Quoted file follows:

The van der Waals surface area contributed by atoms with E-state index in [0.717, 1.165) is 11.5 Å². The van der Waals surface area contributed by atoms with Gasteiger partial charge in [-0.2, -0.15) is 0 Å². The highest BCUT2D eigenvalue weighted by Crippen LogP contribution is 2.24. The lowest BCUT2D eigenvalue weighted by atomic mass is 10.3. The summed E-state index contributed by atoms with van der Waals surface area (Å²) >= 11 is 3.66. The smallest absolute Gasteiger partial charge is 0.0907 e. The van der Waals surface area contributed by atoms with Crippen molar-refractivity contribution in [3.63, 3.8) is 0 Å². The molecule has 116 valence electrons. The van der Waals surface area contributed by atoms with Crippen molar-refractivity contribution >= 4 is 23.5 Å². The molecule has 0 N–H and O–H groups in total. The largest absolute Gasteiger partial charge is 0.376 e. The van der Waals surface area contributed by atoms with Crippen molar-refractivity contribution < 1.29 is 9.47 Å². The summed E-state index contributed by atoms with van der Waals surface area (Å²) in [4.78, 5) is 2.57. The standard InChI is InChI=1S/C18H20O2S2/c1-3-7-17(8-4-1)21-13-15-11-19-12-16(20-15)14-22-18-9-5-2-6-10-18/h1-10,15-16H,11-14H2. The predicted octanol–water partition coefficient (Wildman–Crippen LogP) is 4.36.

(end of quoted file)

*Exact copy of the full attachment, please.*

The van der Waals surface area contributed by atoms with E-state index in [0.717, 1.165) is 11.5 Å². The van der Waals surface area contributed by atoms with Gasteiger partial charge in [-0.2, -0.15) is 0 Å². The highest BCUT2D eigenvalue weighted by Crippen LogP contribution is 2.24. The lowest BCUT2D eigenvalue weighted by atomic mass is 10.3. The summed E-state index contributed by atoms with van der Waals surface area (Å²) >= 11 is 3.66. The smallest absolute Gasteiger partial charge is 0.0907 e. The van der Waals surface area contributed by atoms with Crippen molar-refractivity contribution in [3.63, 3.8) is 0 Å². The molecule has 116 valence electrons. The van der Waals surface area contributed by atoms with Crippen molar-refractivity contribution >= 4 is 23.5 Å². The molecule has 0 N–H and O–H groups in total. The largest absolute Gasteiger partial charge is 0.376 e. The van der Waals surface area contributed by atoms with Crippen molar-refractivity contribution < 1.29 is 9.47 Å². The summed E-state index contributed by atoms with van der Waals surface area (Å²) in [4.78, 5) is 2.57. The standard InChI is InChI=1S/C18H20O2S2/c1-3-7-17(8-4-1)21-13-15-11-19-12-16(20-15)14-22-18-9-5-2-6-10-18/h1-10,15-16H,11-14H2. The predicted octanol–water partition coefficient (Wildman–Crippen LogP) is 4.36.